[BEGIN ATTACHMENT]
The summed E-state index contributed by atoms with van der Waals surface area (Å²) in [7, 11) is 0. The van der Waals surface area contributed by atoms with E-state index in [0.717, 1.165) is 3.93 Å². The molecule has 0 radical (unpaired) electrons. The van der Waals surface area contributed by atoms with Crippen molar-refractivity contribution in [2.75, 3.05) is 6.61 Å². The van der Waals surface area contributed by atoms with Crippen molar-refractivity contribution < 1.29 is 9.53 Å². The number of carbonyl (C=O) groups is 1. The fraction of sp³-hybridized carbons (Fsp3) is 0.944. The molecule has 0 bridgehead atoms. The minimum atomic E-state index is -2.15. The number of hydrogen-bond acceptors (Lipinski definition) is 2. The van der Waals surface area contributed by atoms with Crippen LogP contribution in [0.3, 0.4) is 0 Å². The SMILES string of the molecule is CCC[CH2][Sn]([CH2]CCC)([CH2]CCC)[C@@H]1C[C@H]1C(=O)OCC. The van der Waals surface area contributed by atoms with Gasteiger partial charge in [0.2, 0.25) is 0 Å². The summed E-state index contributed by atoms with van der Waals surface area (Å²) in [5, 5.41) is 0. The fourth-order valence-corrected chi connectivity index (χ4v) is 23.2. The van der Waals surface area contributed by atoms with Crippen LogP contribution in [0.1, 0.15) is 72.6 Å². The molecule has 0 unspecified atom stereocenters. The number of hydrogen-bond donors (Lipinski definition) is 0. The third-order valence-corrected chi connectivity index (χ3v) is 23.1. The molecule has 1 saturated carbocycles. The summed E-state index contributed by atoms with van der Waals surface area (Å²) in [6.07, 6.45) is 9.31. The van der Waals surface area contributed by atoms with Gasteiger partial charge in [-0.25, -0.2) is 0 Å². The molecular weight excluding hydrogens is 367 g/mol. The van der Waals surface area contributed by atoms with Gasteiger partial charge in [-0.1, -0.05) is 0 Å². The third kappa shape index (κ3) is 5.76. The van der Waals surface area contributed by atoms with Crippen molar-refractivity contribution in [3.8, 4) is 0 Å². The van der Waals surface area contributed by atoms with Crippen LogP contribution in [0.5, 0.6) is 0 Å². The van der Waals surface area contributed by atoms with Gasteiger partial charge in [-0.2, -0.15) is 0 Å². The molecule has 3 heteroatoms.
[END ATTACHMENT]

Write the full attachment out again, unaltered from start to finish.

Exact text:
The summed E-state index contributed by atoms with van der Waals surface area (Å²) in [7, 11) is 0. The van der Waals surface area contributed by atoms with E-state index in [0.717, 1.165) is 3.93 Å². The molecule has 0 radical (unpaired) electrons. The van der Waals surface area contributed by atoms with Crippen molar-refractivity contribution in [2.75, 3.05) is 6.61 Å². The van der Waals surface area contributed by atoms with Crippen molar-refractivity contribution < 1.29 is 9.53 Å². The number of carbonyl (C=O) groups is 1. The fraction of sp³-hybridized carbons (Fsp3) is 0.944. The molecule has 0 bridgehead atoms. The minimum atomic E-state index is -2.15. The number of hydrogen-bond acceptors (Lipinski definition) is 2. The van der Waals surface area contributed by atoms with Crippen LogP contribution in [0.3, 0.4) is 0 Å². The SMILES string of the molecule is CCC[CH2][Sn]([CH2]CCC)([CH2]CCC)[C@@H]1C[C@H]1C(=O)OCC. The van der Waals surface area contributed by atoms with Gasteiger partial charge in [0.2, 0.25) is 0 Å². The summed E-state index contributed by atoms with van der Waals surface area (Å²) in [5, 5.41) is 0. The fourth-order valence-corrected chi connectivity index (χ4v) is 23.2. The van der Waals surface area contributed by atoms with Crippen LogP contribution in [0.1, 0.15) is 72.6 Å². The molecule has 0 unspecified atom stereocenters. The number of hydrogen-bond donors (Lipinski definition) is 0. The third-order valence-corrected chi connectivity index (χ3v) is 23.1. The molecule has 1 saturated carbocycles. The summed E-state index contributed by atoms with van der Waals surface area (Å²) in [6.07, 6.45) is 9.31. The van der Waals surface area contributed by atoms with Gasteiger partial charge in [-0.25, -0.2) is 0 Å². The molecular weight excluding hydrogens is 367 g/mol. The van der Waals surface area contributed by atoms with Gasteiger partial charge in [-0.1, -0.05) is 0 Å². The third kappa shape index (κ3) is 5.76. The van der Waals surface area contributed by atoms with Crippen molar-refractivity contribution in [3.8, 4) is 0 Å². The van der Waals surface area contributed by atoms with Crippen LogP contribution in [0.5, 0.6) is 0 Å². The van der Waals surface area contributed by atoms with Gasteiger partial charge in [-0.2, -0.15) is 0 Å². The molecule has 3 heteroatoms.